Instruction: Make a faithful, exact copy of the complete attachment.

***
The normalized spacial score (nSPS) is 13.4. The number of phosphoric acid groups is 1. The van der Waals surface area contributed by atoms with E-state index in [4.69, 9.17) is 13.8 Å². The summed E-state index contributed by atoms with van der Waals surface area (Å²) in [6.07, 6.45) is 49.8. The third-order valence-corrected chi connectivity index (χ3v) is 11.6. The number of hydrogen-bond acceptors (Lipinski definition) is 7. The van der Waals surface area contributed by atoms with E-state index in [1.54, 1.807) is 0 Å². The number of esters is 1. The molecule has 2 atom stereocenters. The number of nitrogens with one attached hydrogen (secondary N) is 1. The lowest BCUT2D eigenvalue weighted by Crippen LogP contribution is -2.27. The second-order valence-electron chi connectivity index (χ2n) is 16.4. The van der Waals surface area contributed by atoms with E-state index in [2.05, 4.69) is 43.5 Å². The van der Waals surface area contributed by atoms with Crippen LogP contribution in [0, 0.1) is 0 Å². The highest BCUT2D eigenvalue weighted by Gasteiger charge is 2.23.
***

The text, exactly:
The normalized spacial score (nSPS) is 13.4. The number of phosphoric acid groups is 1. The van der Waals surface area contributed by atoms with E-state index in [4.69, 9.17) is 13.8 Å². The summed E-state index contributed by atoms with van der Waals surface area (Å²) in [6.07, 6.45) is 49.8. The third-order valence-corrected chi connectivity index (χ3v) is 11.6. The number of hydrogen-bond acceptors (Lipinski definition) is 7. The van der Waals surface area contributed by atoms with E-state index in [1.54, 1.807) is 0 Å². The number of esters is 1. The molecule has 2 atom stereocenters. The number of nitrogens with one attached hydrogen (secondary N) is 1. The lowest BCUT2D eigenvalue weighted by Crippen LogP contribution is -2.27. The second-order valence-electron chi connectivity index (χ2n) is 16.4. The van der Waals surface area contributed by atoms with E-state index in [2.05, 4.69) is 43.5 Å². The van der Waals surface area contributed by atoms with Crippen LogP contribution in [0, 0.1) is 0 Å². The highest BCUT2D eigenvalue weighted by Gasteiger charge is 2.23.